Greenhouse gas savings are a key reason for the European Union’s target for 10 per cent of transport fuel to come from renewable energy by 2020. Member states’ renewable energy plans indicate that nearly all of this quota will be in the form of biofuels.
Biofuels have been criticised because of their industrial production methods. When governments classify land as “marginal” to justify its use for agro-industrial biofuel production, this deprives rural communities who depend on such land and nearby water supplies.
An EU expansion in biofuel use will trigger widespread change in the use of land, especially in the southern hemisphere, thus undermining the supposed benefits from substituting biofuels for oil. EU policy justifies the target as essential to stimulate the development of second-generation biofuels. These are meant to unlock the energy potential of non-edible plant material, avoiding conflicts overlanduse and greenhouse emissions. But even if second-generation biofuels become commercially viable, they will not ease the commercial pressures extending agro-industrial monocultures and deforestation.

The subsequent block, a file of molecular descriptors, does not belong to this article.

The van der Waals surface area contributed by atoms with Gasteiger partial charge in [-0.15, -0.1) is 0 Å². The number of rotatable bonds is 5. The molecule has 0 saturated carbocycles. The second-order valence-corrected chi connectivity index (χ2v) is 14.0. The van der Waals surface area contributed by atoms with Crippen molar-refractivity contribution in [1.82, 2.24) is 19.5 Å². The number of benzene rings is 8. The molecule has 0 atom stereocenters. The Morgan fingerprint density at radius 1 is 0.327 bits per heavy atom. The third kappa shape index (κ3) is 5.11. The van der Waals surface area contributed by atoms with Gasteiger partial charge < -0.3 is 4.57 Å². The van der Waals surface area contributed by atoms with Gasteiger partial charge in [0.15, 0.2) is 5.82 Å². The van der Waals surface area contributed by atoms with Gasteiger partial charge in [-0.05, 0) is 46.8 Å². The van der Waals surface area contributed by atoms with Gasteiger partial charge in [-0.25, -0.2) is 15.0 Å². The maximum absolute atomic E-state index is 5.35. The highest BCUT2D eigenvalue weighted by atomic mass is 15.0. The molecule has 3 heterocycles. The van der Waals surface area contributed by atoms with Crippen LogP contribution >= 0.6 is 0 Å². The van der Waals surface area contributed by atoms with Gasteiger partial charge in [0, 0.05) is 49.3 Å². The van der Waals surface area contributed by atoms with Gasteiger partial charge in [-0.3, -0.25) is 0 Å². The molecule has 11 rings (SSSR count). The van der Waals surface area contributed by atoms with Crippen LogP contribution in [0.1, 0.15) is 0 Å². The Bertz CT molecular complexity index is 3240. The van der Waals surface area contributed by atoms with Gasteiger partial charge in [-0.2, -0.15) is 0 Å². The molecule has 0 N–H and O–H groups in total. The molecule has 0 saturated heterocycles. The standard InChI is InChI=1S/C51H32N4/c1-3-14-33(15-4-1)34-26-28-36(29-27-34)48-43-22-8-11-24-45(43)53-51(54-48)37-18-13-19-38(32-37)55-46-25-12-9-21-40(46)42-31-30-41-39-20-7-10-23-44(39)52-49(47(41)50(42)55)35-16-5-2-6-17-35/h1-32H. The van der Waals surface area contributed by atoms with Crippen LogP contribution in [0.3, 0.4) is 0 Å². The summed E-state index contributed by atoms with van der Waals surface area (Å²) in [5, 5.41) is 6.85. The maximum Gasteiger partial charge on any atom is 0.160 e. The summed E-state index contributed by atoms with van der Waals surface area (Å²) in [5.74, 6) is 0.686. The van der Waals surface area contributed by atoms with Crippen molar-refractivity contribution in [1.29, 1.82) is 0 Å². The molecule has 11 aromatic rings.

Moreover, expectations for a future techno-fix perpetuate the drive to expand biofuel production and growth in demand for transport fuel. The biofuel case illustrates the contradiction between sustainability goals and market-driven growth. This contradiction is inherent in the EU’s drive for a “knowledge-based bio-economy”.
Our EU-funded study, examining several agricultural-environmental issues, suggests that Europe could take other pathways to a bio-economy by relocalising production and consumption patterns. This would mean lowering targets for renewable energy in transport fuel, while replacing external inputs with local resources for agricultural production. Only then will a bio-economy be truly “sustainable”.
Les Levidow is co-ordinator of the Co-operative Research on Environmental Problems in Europe project. He co-authored its reports on the European bio-economy and agro-fuel crops and a paper on EU biofuel policy (see www.crepeweb.net). Research leading to these results received funding from the European Community’s Seventh Framework Programme under grant agreement number 217647.